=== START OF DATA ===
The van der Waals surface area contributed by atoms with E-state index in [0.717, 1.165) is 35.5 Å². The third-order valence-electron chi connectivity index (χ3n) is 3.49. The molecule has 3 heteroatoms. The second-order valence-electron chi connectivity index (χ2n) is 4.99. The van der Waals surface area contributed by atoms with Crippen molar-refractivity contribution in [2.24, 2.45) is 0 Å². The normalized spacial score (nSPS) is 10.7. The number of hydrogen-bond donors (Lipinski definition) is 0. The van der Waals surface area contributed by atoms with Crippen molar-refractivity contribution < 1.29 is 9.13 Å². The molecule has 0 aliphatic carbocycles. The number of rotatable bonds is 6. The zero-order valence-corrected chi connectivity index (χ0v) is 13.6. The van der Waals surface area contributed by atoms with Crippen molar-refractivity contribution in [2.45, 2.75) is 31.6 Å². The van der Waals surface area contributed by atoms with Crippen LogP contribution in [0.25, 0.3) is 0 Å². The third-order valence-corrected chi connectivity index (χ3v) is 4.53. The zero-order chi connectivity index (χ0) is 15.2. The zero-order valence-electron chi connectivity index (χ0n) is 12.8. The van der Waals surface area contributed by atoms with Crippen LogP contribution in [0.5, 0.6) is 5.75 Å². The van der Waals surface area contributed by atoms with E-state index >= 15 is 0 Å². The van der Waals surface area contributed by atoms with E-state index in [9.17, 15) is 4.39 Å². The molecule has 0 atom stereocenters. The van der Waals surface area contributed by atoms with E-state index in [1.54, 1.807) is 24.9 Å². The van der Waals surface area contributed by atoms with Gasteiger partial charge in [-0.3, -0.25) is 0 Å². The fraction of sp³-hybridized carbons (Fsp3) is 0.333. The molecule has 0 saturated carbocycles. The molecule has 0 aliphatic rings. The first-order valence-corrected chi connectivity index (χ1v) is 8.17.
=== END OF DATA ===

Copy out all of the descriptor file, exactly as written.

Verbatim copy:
The van der Waals surface area contributed by atoms with E-state index in [0.717, 1.165) is 35.5 Å². The third-order valence-electron chi connectivity index (χ3n) is 3.49. The molecule has 3 heteroatoms. The second-order valence-electron chi connectivity index (χ2n) is 4.99. The van der Waals surface area contributed by atoms with Crippen molar-refractivity contribution in [2.24, 2.45) is 0 Å². The normalized spacial score (nSPS) is 10.7. The number of hydrogen-bond donors (Lipinski definition) is 0. The van der Waals surface area contributed by atoms with Crippen molar-refractivity contribution < 1.29 is 9.13 Å². The molecule has 0 aliphatic carbocycles. The number of rotatable bonds is 6. The zero-order valence-corrected chi connectivity index (χ0v) is 13.6. The van der Waals surface area contributed by atoms with Crippen molar-refractivity contribution in [2.45, 2.75) is 31.6 Å². The van der Waals surface area contributed by atoms with Crippen LogP contribution in [0.25, 0.3) is 0 Å². The third-order valence-corrected chi connectivity index (χ3v) is 4.53. The zero-order chi connectivity index (χ0) is 15.2. The zero-order valence-electron chi connectivity index (χ0n) is 12.8. The van der Waals surface area contributed by atoms with Crippen LogP contribution in [0.5, 0.6) is 5.75 Å². The van der Waals surface area contributed by atoms with E-state index >= 15 is 0 Å². The van der Waals surface area contributed by atoms with E-state index in [9.17, 15) is 4.39 Å². The molecule has 0 atom stereocenters. The van der Waals surface area contributed by atoms with E-state index in [1.54, 1.807) is 24.9 Å². The van der Waals surface area contributed by atoms with Gasteiger partial charge in [-0.3, -0.25) is 0 Å². The fraction of sp³-hybridized carbons (Fsp3) is 0.333. The molecule has 0 saturated carbocycles. The molecule has 0 aliphatic rings. The first-order valence-corrected chi connectivity index (χ1v) is 8.17.